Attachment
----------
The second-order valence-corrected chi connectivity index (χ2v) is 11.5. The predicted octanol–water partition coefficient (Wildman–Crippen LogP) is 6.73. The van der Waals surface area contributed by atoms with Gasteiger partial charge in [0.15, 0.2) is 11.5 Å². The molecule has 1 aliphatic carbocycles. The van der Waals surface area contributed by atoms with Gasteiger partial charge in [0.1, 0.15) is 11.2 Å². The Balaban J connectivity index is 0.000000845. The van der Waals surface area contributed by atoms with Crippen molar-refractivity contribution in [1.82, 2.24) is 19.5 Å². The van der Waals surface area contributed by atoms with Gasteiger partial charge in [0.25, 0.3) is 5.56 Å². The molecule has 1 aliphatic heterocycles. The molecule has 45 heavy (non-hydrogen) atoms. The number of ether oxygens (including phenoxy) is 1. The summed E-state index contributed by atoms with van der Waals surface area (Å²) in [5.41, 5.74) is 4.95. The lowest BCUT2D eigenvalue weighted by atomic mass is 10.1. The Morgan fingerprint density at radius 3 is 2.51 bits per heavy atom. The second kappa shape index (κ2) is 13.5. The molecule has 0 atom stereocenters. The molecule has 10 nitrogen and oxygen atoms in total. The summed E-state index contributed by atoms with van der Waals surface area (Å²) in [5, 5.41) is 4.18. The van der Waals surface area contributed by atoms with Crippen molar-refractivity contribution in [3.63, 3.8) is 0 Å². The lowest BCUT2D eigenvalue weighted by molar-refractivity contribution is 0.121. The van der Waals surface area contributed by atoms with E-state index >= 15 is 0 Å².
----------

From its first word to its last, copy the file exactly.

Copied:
The second-order valence-corrected chi connectivity index (χ2v) is 11.5. The predicted octanol–water partition coefficient (Wildman–Crippen LogP) is 6.73. The van der Waals surface area contributed by atoms with Gasteiger partial charge in [0.15, 0.2) is 11.5 Å². The molecule has 1 aliphatic carbocycles. The van der Waals surface area contributed by atoms with Gasteiger partial charge in [0.1, 0.15) is 11.2 Å². The Balaban J connectivity index is 0.000000845. The van der Waals surface area contributed by atoms with Crippen molar-refractivity contribution in [1.82, 2.24) is 19.5 Å². The van der Waals surface area contributed by atoms with Gasteiger partial charge in [0.25, 0.3) is 5.56 Å². The molecule has 1 aliphatic heterocycles. The molecule has 45 heavy (non-hydrogen) atoms. The number of ether oxygens (including phenoxy) is 1. The summed E-state index contributed by atoms with van der Waals surface area (Å²) in [5.41, 5.74) is 4.95. The lowest BCUT2D eigenvalue weighted by atomic mass is 10.1. The Morgan fingerprint density at radius 3 is 2.51 bits per heavy atom. The second kappa shape index (κ2) is 13.5. The molecule has 0 atom stereocenters. The molecule has 10 nitrogen and oxygen atoms in total. The summed E-state index contributed by atoms with van der Waals surface area (Å²) in [5, 5.41) is 4.18. The van der Waals surface area contributed by atoms with Crippen molar-refractivity contribution in [3.63, 3.8) is 0 Å². The lowest BCUT2D eigenvalue weighted by molar-refractivity contribution is 0.121. The van der Waals surface area contributed by atoms with E-state index >= 15 is 0 Å².